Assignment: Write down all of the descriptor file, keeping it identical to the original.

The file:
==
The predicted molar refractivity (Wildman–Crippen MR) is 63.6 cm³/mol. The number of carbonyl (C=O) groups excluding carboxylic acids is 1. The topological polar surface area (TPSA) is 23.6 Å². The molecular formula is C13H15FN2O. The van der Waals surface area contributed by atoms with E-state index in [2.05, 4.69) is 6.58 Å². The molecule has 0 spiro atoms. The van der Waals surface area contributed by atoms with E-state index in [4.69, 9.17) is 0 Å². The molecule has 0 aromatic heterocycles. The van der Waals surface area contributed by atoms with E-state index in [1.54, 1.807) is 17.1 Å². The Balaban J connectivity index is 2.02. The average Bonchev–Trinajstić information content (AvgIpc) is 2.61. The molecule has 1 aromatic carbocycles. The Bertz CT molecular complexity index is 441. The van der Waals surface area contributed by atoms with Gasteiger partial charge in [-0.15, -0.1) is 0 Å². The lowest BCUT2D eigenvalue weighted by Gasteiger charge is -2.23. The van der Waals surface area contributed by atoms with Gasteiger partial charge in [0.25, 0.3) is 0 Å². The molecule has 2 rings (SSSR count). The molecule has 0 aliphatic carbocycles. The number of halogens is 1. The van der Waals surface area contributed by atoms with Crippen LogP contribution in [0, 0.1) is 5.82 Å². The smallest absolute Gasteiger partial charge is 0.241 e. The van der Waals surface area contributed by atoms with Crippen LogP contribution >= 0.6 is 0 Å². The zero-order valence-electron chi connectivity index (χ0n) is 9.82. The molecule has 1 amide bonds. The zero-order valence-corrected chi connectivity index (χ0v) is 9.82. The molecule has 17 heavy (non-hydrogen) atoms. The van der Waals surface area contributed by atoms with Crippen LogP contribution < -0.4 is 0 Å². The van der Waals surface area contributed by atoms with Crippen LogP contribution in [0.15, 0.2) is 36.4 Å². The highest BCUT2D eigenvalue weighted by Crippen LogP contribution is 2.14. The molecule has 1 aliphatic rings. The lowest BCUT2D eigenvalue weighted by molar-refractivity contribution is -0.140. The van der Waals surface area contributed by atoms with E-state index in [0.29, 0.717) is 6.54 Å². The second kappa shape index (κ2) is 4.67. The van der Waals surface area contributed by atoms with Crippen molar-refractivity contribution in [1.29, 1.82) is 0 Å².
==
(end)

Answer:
The predicted molar refractivity (Wildman–Crippen MR) is 63.6 cm³/mol. The number of carbonyl (C=O) groups excluding carboxylic acids is 1. The topological polar surface area (TPSA) is 23.6 Å². The molecular formula is C13H15FN2O. The van der Waals surface area contributed by atoms with E-state index in [2.05, 4.69) is 6.58 Å². The molecule has 0 spiro atoms. The van der Waals surface area contributed by atoms with E-state index in [4.69, 9.17) is 0 Å². The molecule has 0 aromatic heterocycles. The van der Waals surface area contributed by atoms with E-state index in [1.54, 1.807) is 17.1 Å². The Balaban J connectivity index is 2.02. The average Bonchev–Trinajstić information content (AvgIpc) is 2.61. The molecule has 1 aromatic carbocycles. The Bertz CT molecular complexity index is 441. The van der Waals surface area contributed by atoms with Gasteiger partial charge in [-0.15, -0.1) is 0 Å². The lowest BCUT2D eigenvalue weighted by Gasteiger charge is -2.23. The van der Waals surface area contributed by atoms with Gasteiger partial charge in [0.25, 0.3) is 0 Å². The molecule has 2 rings (SSSR count). The molecule has 0 aliphatic carbocycles. The number of halogens is 1. The van der Waals surface area contributed by atoms with Crippen LogP contribution in [0, 0.1) is 5.82 Å². The smallest absolute Gasteiger partial charge is 0.241 e. The van der Waals surface area contributed by atoms with Crippen LogP contribution >= 0.6 is 0 Å². The zero-order valence-electron chi connectivity index (χ0n) is 9.82. The molecule has 1 amide bonds. The zero-order valence-corrected chi connectivity index (χ0v) is 9.82. The molecule has 17 heavy (non-hydrogen) atoms. The van der Waals surface area contributed by atoms with Crippen LogP contribution < -0.4 is 0 Å². The van der Waals surface area contributed by atoms with Crippen LogP contribution in [0.15, 0.2) is 36.4 Å². The highest BCUT2D eigenvalue weighted by Crippen LogP contribution is 2.14. The molecule has 1 aliphatic rings. The lowest BCUT2D eigenvalue weighted by molar-refractivity contribution is -0.140. The van der Waals surface area contributed by atoms with E-state index in [0.29, 0.717) is 6.54 Å². The second kappa shape index (κ2) is 4.67. The van der Waals surface area contributed by atoms with Crippen molar-refractivity contribution in [1.29, 1.82) is 0 Å².